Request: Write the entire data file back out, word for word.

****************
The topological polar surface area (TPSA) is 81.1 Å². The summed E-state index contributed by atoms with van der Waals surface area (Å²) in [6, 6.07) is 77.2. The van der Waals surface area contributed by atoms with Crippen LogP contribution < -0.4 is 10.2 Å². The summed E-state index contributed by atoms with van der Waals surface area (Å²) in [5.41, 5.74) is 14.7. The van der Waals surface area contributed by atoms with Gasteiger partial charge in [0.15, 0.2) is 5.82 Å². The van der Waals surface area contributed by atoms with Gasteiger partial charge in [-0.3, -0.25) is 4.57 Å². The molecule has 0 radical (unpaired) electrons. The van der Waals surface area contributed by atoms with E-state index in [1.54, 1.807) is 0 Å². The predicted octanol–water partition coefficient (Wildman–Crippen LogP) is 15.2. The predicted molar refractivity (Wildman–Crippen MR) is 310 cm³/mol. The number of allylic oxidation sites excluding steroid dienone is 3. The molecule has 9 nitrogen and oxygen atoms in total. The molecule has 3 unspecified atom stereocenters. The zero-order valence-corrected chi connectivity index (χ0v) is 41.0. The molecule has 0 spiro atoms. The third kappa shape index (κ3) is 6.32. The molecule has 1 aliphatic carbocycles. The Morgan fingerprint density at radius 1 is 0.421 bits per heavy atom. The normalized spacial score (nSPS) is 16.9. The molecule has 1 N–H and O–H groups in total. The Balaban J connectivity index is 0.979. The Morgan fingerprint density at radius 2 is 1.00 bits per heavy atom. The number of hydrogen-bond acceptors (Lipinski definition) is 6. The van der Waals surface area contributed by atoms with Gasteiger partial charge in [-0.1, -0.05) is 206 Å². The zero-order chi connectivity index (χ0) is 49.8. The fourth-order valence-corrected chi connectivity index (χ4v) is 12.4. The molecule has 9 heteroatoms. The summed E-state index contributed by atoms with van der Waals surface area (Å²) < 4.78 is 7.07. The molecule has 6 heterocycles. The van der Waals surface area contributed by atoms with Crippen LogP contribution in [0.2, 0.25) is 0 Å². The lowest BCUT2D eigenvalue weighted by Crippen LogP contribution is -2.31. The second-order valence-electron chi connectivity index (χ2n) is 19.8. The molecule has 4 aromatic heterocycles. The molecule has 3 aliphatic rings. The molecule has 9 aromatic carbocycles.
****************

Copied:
The topological polar surface area (TPSA) is 81.1 Å². The summed E-state index contributed by atoms with van der Waals surface area (Å²) in [6, 6.07) is 77.2. The van der Waals surface area contributed by atoms with Crippen LogP contribution < -0.4 is 10.2 Å². The summed E-state index contributed by atoms with van der Waals surface area (Å²) in [5.41, 5.74) is 14.7. The van der Waals surface area contributed by atoms with Gasteiger partial charge in [0.15, 0.2) is 5.82 Å². The van der Waals surface area contributed by atoms with Gasteiger partial charge in [-0.3, -0.25) is 4.57 Å². The molecule has 0 radical (unpaired) electrons. The van der Waals surface area contributed by atoms with E-state index in [1.54, 1.807) is 0 Å². The predicted octanol–water partition coefficient (Wildman–Crippen LogP) is 15.2. The predicted molar refractivity (Wildman–Crippen MR) is 310 cm³/mol. The number of allylic oxidation sites excluding steroid dienone is 3. The molecule has 9 nitrogen and oxygen atoms in total. The molecule has 3 unspecified atom stereocenters. The zero-order valence-corrected chi connectivity index (χ0v) is 41.0. The molecule has 0 spiro atoms. The third kappa shape index (κ3) is 6.32. The molecule has 1 aliphatic carbocycles. The Morgan fingerprint density at radius 1 is 0.421 bits per heavy atom. The normalized spacial score (nSPS) is 16.9. The molecule has 1 N–H and O–H groups in total. The Balaban J connectivity index is 0.979. The Morgan fingerprint density at radius 2 is 1.00 bits per heavy atom. The number of hydrogen-bond acceptors (Lipinski definition) is 6. The van der Waals surface area contributed by atoms with Gasteiger partial charge in [-0.1, -0.05) is 206 Å². The zero-order chi connectivity index (χ0) is 49.8. The fourth-order valence-corrected chi connectivity index (χ4v) is 12.4. The molecule has 9 heteroatoms. The summed E-state index contributed by atoms with van der Waals surface area (Å²) < 4.78 is 7.07. The molecule has 6 heterocycles. The van der Waals surface area contributed by atoms with Crippen LogP contribution in [0.2, 0.25) is 0 Å². The lowest BCUT2D eigenvalue weighted by Crippen LogP contribution is -2.31. The second-order valence-electron chi connectivity index (χ2n) is 19.8. The molecule has 4 aromatic heterocycles. The molecule has 3 aliphatic rings. The molecule has 9 aromatic carbocycles.